your tire at any given angle of the suspension cycle,
which means more traction and load at the more
dangerous angle.  At the oem operating angles the suspension supports the entire weight at this given angle,
and the
cv's and steering system can handle tons of abuse because the load on the cv and steering
decreases as the wheel extends. For Example: If the wheels are all the way drooped/extended in OEM form,
there may only be
250-300 lbs of load on the tire so it's nearly impossible to put a tremendous amount of strain
on the cv's or steering because the suspension loading is too soft.  Crank the torsion bars up and now you may
have up to
1,000 lbs of load on the tire with the wheel drooped/extended.  Potentially 4 times more force with
the cv's and steering angles at there most vulnerable point.
What about the Red sled in Peterson's? What happened here?
The red sled for starters used the weakest 9.25" front diff of all G.M. trucks the 88-96! The 97-08 are much
better. Lots of extra reinforcement has been added to the aluminum cases and better axle heat treating
processes.  The red sled was obviously an example of many things stated above!  The front diff was not
centered, this is terrible, because the cv's will both work incorrectly.  1 side bottoming in the tripod joint and the
other trying to pop out of the tripod joint. This is hard on everything.  You cannot break 2-3 cv shafts and
expect not to do some damage to the (ICA), which ultimately happened.  I have never broken or seen any 9.25"
cases break the way the red sled case broke.  (1) I have a feeling that the drivers side case half had worn
bushings therefore making the passenger side half handle most of the torque. (2) The drivers side cv shafts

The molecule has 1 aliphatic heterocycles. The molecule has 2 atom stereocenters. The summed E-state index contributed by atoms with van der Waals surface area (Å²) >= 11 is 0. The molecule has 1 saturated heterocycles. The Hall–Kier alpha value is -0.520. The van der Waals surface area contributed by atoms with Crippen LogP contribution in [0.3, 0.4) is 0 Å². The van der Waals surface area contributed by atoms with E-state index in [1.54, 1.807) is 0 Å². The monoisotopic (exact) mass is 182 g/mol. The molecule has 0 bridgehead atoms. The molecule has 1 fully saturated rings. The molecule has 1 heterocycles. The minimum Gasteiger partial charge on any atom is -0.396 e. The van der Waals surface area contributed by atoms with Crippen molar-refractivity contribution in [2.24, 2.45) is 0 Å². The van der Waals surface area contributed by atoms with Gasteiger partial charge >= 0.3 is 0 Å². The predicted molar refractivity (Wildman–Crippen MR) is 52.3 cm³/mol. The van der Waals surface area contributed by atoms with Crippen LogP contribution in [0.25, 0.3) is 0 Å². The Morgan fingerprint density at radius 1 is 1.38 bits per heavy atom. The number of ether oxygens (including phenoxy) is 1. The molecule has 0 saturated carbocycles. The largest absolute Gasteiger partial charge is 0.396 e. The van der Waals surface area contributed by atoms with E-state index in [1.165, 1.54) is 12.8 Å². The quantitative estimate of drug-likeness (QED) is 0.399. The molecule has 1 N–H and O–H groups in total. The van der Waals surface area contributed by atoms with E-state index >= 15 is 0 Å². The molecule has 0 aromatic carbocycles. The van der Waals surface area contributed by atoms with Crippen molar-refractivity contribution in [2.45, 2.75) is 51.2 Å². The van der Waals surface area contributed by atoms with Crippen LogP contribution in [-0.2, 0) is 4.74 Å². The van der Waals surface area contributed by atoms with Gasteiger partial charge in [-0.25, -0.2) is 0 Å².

bottoming on the tripod joint put to much side force on the right hand case, and (3) I also think the 3rd member
support bearings may have been to tight also. (4)  When the case broke the front locker was not engaged,
which would make it more prone to break a case.
It may not make sense to an old time SAS guy, but it's true!  So basically they proved all of our historical facts
in just a few articles and a few issues, just not how to fix them! I think it's sad that they stopped prematurely on
the sled.  1-2 more article's and they may have really turned some heads!  
Would the installation of a front locker just destroy IFS front cv axles?
No, on an IFS setup the locker actually helps it survive, mostly because the wheel with the most traction
happens to be the wheel with the better cv and steering angles. It also reduces the force at the extended wheel
dramatically since the wheel with the most traction is the one most apt to do it's job. Normally with an open diff
the wheel that is extended or drooped takes all the axle torque which is exactly what you don't want.
I hope this has alleviated a lot of the war on IFS/SAS.
If your truck is set-up correctly breakage should only occur on the cv axle shaft or tripod joint, although these
failures can ultimately destroy a case half.  We have broken alot of stuff over the last 7yrs.  During the first 3
years of this testing we destroyed countless #'s of cv axles, cases, driven axles and steering components with
just minor to moderate wheeling!  Since we have learned all of the things stated above this is what we have
broken in 4 more years of Severe Rock Crawling:
7.25" with 35" tires (3 S-10 cv axle shafts, 1 Tripod joint, 1 Aluminum Case while reversing)  
8.25" with 35" tires (7 1/2 ton cv axle shafts, 2 LH stub shafts, 2 Cases broken from tripod joint interferences
and broken stub shaft interferences)
9.25" with 37" tires (Nothing after our most severe testing yet) Just for the heck of it we delivered full throttle
power to just 1 front axle the drivers side then the passenger side with a 1993 200 HP 4.3 litre in low range in
1st gear equipped with 4.88 gears and no breakage occurred!  The 7.25 failure occurs at about .25 throttle the
8.25" Failed just under 1/2 throttle!